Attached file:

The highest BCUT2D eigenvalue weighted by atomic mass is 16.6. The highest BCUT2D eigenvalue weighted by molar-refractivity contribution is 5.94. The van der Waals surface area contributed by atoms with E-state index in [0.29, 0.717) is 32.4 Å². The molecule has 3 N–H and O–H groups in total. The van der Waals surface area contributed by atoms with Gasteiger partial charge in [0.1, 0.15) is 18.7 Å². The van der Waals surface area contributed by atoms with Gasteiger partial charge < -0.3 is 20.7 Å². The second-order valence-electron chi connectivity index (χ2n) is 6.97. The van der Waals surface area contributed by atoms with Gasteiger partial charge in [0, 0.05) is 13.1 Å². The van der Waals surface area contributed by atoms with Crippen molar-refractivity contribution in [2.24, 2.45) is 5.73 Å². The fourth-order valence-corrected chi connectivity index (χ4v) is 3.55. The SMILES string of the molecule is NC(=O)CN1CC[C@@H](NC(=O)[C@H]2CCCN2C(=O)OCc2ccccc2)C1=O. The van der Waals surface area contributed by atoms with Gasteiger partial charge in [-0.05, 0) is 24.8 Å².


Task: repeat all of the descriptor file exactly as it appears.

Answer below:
The highest BCUT2D eigenvalue weighted by atomic mass is 16.6. The highest BCUT2D eigenvalue weighted by molar-refractivity contribution is 5.94. The van der Waals surface area contributed by atoms with E-state index in [0.29, 0.717) is 32.4 Å². The molecule has 3 N–H and O–H groups in total. The van der Waals surface area contributed by atoms with Gasteiger partial charge in [0.1, 0.15) is 18.7 Å². The van der Waals surface area contributed by atoms with Gasteiger partial charge < -0.3 is 20.7 Å². The second-order valence-electron chi connectivity index (χ2n) is 6.97. The van der Waals surface area contributed by atoms with Gasteiger partial charge in [0, 0.05) is 13.1 Å². The van der Waals surface area contributed by atoms with Crippen molar-refractivity contribution in [2.24, 2.45) is 5.73 Å². The fourth-order valence-corrected chi connectivity index (χ4v) is 3.55. The SMILES string of the molecule is NC(=O)CN1CC[C@@H](NC(=O)[C@H]2CCCN2C(=O)OCc2ccccc2)C1=O. The van der Waals surface area contributed by atoms with Gasteiger partial charge in [-0.05, 0) is 24.8 Å².